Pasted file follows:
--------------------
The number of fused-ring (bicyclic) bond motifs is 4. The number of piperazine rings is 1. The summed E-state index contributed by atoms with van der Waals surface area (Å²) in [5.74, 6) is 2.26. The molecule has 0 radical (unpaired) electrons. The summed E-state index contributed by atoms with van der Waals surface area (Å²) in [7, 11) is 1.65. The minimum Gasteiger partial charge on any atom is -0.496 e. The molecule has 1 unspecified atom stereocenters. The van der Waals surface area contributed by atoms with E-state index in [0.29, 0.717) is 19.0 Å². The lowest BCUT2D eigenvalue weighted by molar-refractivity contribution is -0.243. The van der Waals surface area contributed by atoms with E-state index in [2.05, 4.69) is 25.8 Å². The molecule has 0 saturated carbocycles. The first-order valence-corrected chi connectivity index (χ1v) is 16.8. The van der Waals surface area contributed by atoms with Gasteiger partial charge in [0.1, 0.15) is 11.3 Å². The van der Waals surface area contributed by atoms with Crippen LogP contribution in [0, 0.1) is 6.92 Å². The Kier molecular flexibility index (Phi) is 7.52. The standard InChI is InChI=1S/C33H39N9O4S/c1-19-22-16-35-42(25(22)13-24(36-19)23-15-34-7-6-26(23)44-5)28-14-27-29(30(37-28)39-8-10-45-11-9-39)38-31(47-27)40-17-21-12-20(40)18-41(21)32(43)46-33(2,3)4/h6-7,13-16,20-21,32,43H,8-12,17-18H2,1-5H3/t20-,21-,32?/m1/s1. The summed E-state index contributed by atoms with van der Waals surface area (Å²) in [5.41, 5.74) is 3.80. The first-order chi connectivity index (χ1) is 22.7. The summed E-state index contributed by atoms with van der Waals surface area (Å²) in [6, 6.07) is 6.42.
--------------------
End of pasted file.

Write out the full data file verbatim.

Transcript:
The number of fused-ring (bicyclic) bond motifs is 4. The number of piperazine rings is 1. The summed E-state index contributed by atoms with van der Waals surface area (Å²) in [5.74, 6) is 2.26. The molecule has 0 radical (unpaired) electrons. The summed E-state index contributed by atoms with van der Waals surface area (Å²) in [7, 11) is 1.65. The minimum Gasteiger partial charge on any atom is -0.496 e. The molecule has 1 unspecified atom stereocenters. The van der Waals surface area contributed by atoms with E-state index in [0.29, 0.717) is 19.0 Å². The lowest BCUT2D eigenvalue weighted by molar-refractivity contribution is -0.243. The van der Waals surface area contributed by atoms with E-state index in [2.05, 4.69) is 25.8 Å². The molecule has 0 saturated carbocycles. The first-order valence-corrected chi connectivity index (χ1v) is 16.8. The van der Waals surface area contributed by atoms with Gasteiger partial charge in [0.1, 0.15) is 11.3 Å². The van der Waals surface area contributed by atoms with Crippen LogP contribution in [0, 0.1) is 6.92 Å². The Kier molecular flexibility index (Phi) is 7.52. The standard InChI is InChI=1S/C33H39N9O4S/c1-19-22-16-35-42(25(22)13-24(36-19)23-15-34-7-6-26(23)44-5)28-14-27-29(30(37-28)39-8-10-45-11-9-39)38-31(47-27)40-17-21-12-20(40)18-41(21)32(43)46-33(2,3)4/h6-7,13-16,20-21,32,43H,8-12,17-18H2,1-5H3/t20-,21-,32?/m1/s1. The summed E-state index contributed by atoms with van der Waals surface area (Å²) in [5.41, 5.74) is 3.80. The first-order chi connectivity index (χ1) is 22.7. The summed E-state index contributed by atoms with van der Waals surface area (Å²) in [6, 6.07) is 6.42.